I am a Liverpool based choreographer/workshop leader with a disability. I have quadriplegia Cerebral Palsy and no verbal communication; therefore I choreograph using the Simpson Board, an inexpensive but priceless tool that enables disabled people to choreograph their own work. The board was created by choreographer Adam Benjamin, Co-founder of CandoCo Dance Company (1990 – 98), Author of ‘Making An Entrance. Theory and Practice for disabled and non-disabled dancers’ (Rutledge, 2001) and lectures in Theatre and Performance at University of Plymouth who was inspired by the methods by which I produced visual artwork.
In the autumn of 1995, I choreographed a ten minute integrated piece that was performed at Coventry University for Performing Arts and Hereward College in Coventry.
The following two summers, I teamed up with Midlands-based, Louise Katerega to work on the dance summer schools at Theatr Clwyd, North Wales and was a huge hit with the children who learnt to use the Simpson Board as well as dance.
After I studied BTEC ND in Performing Arts, I diverged to obtain a degree in Surface Pattern Design at the University of Huddersfield. My return to dance came in February 2009, when I was approached by Louise Katerega, by then Creative Director of FOOT IN HAND Dance Company, to team up with her to assist a member of Cut Dance in Suffolk with cerebral palsy and limited verbal communication in choreographing for the first time. It was so inspiring to watch her developing into a choreographer, who by the end of the 3 days was deciding everything from the positions her dancers were in, to the type of music that captured the right mood of her piece.
Since Suffolk, I strongly believe there are other prospective choreographers with no, or limited verbal communication, who have not had the opportunity to realize their true potential.
‘As a person with quadriplegic cerebral palsy and no verbal communication, I did not think I would be able to choreograph and it was a tremendous feeling when I choreographed for the first time. Also, the reports from Suffolk are truly amazing as the woman’s confidence has improved considerably, not only with her choreography but with her day to day living.’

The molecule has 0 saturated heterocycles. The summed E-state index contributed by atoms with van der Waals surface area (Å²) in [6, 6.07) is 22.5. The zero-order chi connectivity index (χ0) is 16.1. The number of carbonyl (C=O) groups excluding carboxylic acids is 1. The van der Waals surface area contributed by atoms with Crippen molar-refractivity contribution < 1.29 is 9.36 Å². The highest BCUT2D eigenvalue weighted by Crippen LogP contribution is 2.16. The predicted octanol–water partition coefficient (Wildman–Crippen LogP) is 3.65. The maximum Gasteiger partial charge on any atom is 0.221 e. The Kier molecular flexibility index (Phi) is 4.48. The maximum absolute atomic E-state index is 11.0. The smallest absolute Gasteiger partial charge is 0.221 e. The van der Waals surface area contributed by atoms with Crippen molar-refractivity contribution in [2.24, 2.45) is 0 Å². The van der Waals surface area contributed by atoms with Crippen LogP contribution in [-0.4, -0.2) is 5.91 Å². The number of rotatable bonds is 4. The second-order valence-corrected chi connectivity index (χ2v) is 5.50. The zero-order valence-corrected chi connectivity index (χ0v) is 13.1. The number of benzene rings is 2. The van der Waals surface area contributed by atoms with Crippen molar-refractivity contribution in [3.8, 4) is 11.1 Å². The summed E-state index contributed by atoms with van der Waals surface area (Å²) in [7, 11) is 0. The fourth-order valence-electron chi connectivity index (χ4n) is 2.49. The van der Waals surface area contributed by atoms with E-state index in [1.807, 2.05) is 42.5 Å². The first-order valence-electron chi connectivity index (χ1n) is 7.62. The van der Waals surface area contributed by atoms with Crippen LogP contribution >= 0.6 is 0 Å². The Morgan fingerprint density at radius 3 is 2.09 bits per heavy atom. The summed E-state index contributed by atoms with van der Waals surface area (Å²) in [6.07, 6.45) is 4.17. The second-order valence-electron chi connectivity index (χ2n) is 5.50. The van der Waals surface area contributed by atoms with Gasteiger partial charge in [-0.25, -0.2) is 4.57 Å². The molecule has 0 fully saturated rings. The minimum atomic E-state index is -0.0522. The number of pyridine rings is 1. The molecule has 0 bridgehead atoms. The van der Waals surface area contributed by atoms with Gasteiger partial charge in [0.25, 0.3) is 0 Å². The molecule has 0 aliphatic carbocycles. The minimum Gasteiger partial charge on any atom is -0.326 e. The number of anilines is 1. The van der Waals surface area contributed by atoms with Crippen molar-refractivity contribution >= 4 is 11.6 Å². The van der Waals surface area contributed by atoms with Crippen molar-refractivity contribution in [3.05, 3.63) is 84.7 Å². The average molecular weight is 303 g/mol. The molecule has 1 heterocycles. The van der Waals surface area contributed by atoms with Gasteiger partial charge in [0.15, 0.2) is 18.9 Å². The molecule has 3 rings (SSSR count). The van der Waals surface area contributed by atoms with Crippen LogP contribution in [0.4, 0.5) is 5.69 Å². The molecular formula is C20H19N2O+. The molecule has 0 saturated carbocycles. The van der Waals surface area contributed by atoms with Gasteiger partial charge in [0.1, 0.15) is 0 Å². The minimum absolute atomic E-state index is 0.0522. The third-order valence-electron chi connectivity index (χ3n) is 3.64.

In June 2010, I co-led a workshop at a local special school in Liverpool having developed two new boards specifically for them based upon the original board. These new boards being simplified and interactive, the children are able to lead the group providing empowerment and greatly boosting their confidence.
I have also co-led workshops on the Disability Dance Symposium at Beaumont College, Gloucester Dance’s Ignite course and the Foundation for Community Dance’s Dance and Disability aspect of their National Summer School. In addition, I have contributed to the Foundation for Community Dance’s ‘Dance and Disability’ handbook written by one of the UK’s most senior inclusive dance practitioners, Isabel Jones of Salmanda Tandem, where I write about the Simpson board.
I have developed a course to teach translators how to use the Simpson board while working with disabled choreographers. The need for this course evolved after I led a Simpson board session while on GDance’s Ignite’s Choreographic Lab. It was also backed up by having someone assigned to me with no training in the board for the first part of the week and then having someone else who had a day’s training. The difference it made to the speed of my choreographic process was unbelievable. It made me realize that if we are creating opportunities for disabled people to be potential choreographers, they should receive the appropriate support. The pilot course was launched in 2013 at Merseyside Dance Initiative.
Prior to this pilot course I delivered a choreographic project over a 12 week period with Integr8, an integrated youth dance company in a special needs school which led to the group doing four performances, one of which was at the Lowry Centre as part of UDANCE 2012.
DaDa Fest commissioned me to create a 20 minute piece called Brought To Life in 2014. The theme of their festival was ‘Art of the Lived Experiment’ so I decided to base my piece on Andy Goldworthy and experimentation as he wrote the quote ‘The first stone was just tried in the spirit of experimentation. The opening of the stone was far more interesting than the drawing that I had done on it.’
The choreography was the result of a collaboration with local professionals, composer Lee Affen and digital dance artist Ellen Turner.
Having developed movement by undertaking set tasks using the Simpson board the Happy Mondays, Community Arts Company of learning disabled adults, from Knowsley, made their debut at the festival.
Since then I have been striving to create a piece of work with professional dancers to enable me to be really as artistic as I can be and raise my profile as a choreographer in my own right. Over the past 2 years I have had support from the Arts Council England for a project which had 4 strands. One of them was for my Professional and Artistic Development in which I have been working with a mentor George Adams from LPM Dance Theatre and now I have realised my inner hunger for combing my love of visual artwork with dance. I’m now ambitious to pursue my choreographic work whilst raising my profile as an artist within the wider dance sector.